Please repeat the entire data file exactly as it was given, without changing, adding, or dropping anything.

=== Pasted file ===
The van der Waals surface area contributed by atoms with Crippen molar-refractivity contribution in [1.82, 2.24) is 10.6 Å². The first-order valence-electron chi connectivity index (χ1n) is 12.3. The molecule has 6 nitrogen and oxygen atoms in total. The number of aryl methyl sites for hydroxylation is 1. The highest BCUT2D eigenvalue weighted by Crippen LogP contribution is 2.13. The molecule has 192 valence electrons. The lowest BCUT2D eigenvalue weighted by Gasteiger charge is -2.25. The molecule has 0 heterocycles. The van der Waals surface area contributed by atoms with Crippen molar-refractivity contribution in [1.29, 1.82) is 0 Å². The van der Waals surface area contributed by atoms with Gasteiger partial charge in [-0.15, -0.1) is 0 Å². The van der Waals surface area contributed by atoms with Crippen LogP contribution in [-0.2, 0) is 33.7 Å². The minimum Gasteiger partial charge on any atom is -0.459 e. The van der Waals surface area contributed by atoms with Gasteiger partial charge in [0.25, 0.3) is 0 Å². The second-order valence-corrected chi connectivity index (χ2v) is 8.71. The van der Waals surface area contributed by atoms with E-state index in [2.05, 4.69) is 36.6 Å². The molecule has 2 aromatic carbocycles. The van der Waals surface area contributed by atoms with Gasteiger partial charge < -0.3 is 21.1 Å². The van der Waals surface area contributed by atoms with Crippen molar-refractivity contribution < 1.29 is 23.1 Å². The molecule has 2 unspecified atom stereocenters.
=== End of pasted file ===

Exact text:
The van der Waals surface area contributed by atoms with Crippen molar-refractivity contribution in [1.82, 2.24) is 10.6 Å². The first-order valence-electron chi connectivity index (χ1n) is 12.3. The molecule has 6 nitrogen and oxygen atoms in total. The number of aryl methyl sites for hydroxylation is 1. The highest BCUT2D eigenvalue weighted by Crippen LogP contribution is 2.13. The molecule has 192 valence electrons. The lowest BCUT2D eigenvalue weighted by Gasteiger charge is -2.25. The molecule has 0 heterocycles. The van der Waals surface area contributed by atoms with Crippen molar-refractivity contribution in [1.29, 1.82) is 0 Å². The van der Waals surface area contributed by atoms with Gasteiger partial charge in [-0.15, -0.1) is 0 Å². The van der Waals surface area contributed by atoms with Crippen LogP contribution in [-0.2, 0) is 33.7 Å². The minimum Gasteiger partial charge on any atom is -0.459 e. The van der Waals surface area contributed by atoms with Gasteiger partial charge in [0.25, 0.3) is 0 Å². The second-order valence-corrected chi connectivity index (χ2v) is 8.71. The van der Waals surface area contributed by atoms with E-state index in [2.05, 4.69) is 36.6 Å². The molecule has 2 aromatic carbocycles. The van der Waals surface area contributed by atoms with Gasteiger partial charge < -0.3 is 21.1 Å². The van der Waals surface area contributed by atoms with Crippen molar-refractivity contribution < 1.29 is 23.1 Å². The molecule has 2 unspecified atom stereocenters.